It’s good to note here that Bhatia is basing his operation out of a landscape that’s ripe with opportunityas per a February 2022 study by Statista, the F&B sector in Oman is expected to be worth US$1.8 billion by 2025. And with the country’s cloud kitchen sector still mildly nascent, Bhatia believes it is the right time to introduce KitchenomiKs. Already, the foodtech startup has partnered with Oman Convention and Exhibition Centre, a Muscat-based meetings and conferences venue, to operate state-of-the-art kitchen spaces spread over 3,000 sq.m. “This forms part of the strategic in-country value plan designed to contribute to the local economy and propel Oman to greater heights,” Bhatia reveals. “I believe Oman provides a massive opportunity in terms of the food delivery business, with a year-on-year growth of around 35%. Therefore, at KitchenomiKs, we are using technological innovation to provide the platform entrepreneurs and businesses need to deliver their product, services, and experiences locally and at scale.” But even as Bhatia stresses upon the importance of leveraging modern technology to better cater to customer preferences, he recalls how it was a value that he believed in way before foodtech became mainstream. “As an industry, hospitality has always been the pioneer in everything associated with the customer experience, and understanding customer tastes and choices,” he says. “Hospitality professionals learn to address customer needs on the go, and today, with technology, we all are simply better equipped to do so. My experiences over the last 25 years have helped me understand the nuances of customization and personalization. Hence, transformation is key!”
As cloud kitchens continue to gain prominence, however, the return of in-person dining cannot be overlooked. The return to normalcy in a post-pandemic world has, after all, enabled brick-andmortar restaurants to be up and running again. But Bhatia doesn’t appear to be too fazed by this occurrence. “KitchenomiKs is not here to compete with the regular restaurant business, but complement them by partnering with them and becoming their exclusive delivery partners by way of helping them create food that is deliverable,” he says. “We will help the restaurant owners to scale with no capital investment required, help them leverage their brand equity, and unlock exponential sales potential.” But Bhatia’s also quick to point out that the future of the F&B industry as we know it has changed for certain. “Today consumers want taste, speed, and quality at an affordable price, and that’s what cloud kitchens provide along with their delivery partners,” he adds. “I’m not saying dining out will totally die; restaurants do provide an experience that we all enjoy and will continue to. But cloud kitchen as a business model -that seemed marginal before the coronavirus pandemic- now looks like the future of restaurants.”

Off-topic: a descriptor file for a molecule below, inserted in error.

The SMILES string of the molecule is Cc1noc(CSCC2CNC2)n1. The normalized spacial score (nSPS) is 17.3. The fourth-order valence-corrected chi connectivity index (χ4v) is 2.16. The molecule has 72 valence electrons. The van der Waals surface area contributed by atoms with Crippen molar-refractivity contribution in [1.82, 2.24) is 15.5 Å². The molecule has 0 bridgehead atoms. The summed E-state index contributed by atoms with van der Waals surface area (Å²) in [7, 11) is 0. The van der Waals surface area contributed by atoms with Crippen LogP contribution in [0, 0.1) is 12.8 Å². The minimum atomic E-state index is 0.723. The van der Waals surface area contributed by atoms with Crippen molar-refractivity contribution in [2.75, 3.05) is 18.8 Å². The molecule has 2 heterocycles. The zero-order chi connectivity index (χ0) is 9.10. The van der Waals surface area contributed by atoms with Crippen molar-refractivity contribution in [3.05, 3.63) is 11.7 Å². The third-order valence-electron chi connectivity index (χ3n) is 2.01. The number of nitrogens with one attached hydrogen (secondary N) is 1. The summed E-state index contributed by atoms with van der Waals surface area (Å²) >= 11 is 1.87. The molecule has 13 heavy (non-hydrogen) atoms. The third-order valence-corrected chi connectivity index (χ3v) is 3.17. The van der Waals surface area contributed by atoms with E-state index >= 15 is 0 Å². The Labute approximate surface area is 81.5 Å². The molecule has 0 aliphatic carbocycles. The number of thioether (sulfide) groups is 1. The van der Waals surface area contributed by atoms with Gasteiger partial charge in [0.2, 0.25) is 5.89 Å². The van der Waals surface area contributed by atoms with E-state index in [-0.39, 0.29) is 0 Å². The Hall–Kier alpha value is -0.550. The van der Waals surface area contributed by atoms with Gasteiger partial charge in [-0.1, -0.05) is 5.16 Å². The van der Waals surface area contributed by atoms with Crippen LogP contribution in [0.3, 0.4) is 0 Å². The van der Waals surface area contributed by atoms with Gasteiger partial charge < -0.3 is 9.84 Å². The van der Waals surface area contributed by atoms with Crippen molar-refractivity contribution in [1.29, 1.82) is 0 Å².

So what’s his advice to budding entrepreneurs in this changed F&B ecosystem? “I would like to say don’t shy away from dreaming big and bold; that’s how KitchenomiKs was also born!” he declares. “But some of the key considerations to keep in mind include: understanding the unique local culture, tastes, and preferences; learning how to build strong partnerships and collaborations; and finally, focusing on unit economics to make the business model profitable.” As for Bhatia’s own operation, he has already raised a pre-seed round of $1.7 million from local individual investors to kickstart operations, and he is already in talks with potential investors for another funding round. “This round will help us in supporting our operational growth plan in Oman and expansion into the identified regional markets,” he explains. “The investor sentiment based on our initial traction has been tremendous as we provide an opportunity to scale.”
All these plans, of course, are targeted towards the startup’s next phase of growth. “KitchenomiKs has an ambitious plan in Oman, and by the beginning of 2023, we shall be adding 20 kitchen delivery hubs, and a total of 50 by the end of next year, making us the largest player in Oman,” Bhatia says. “As we get to Q2 of 2023, we will proceed with our growth and expansion plans in the rest of the GCC. The aim is to spread the delight of food delivery across the region!”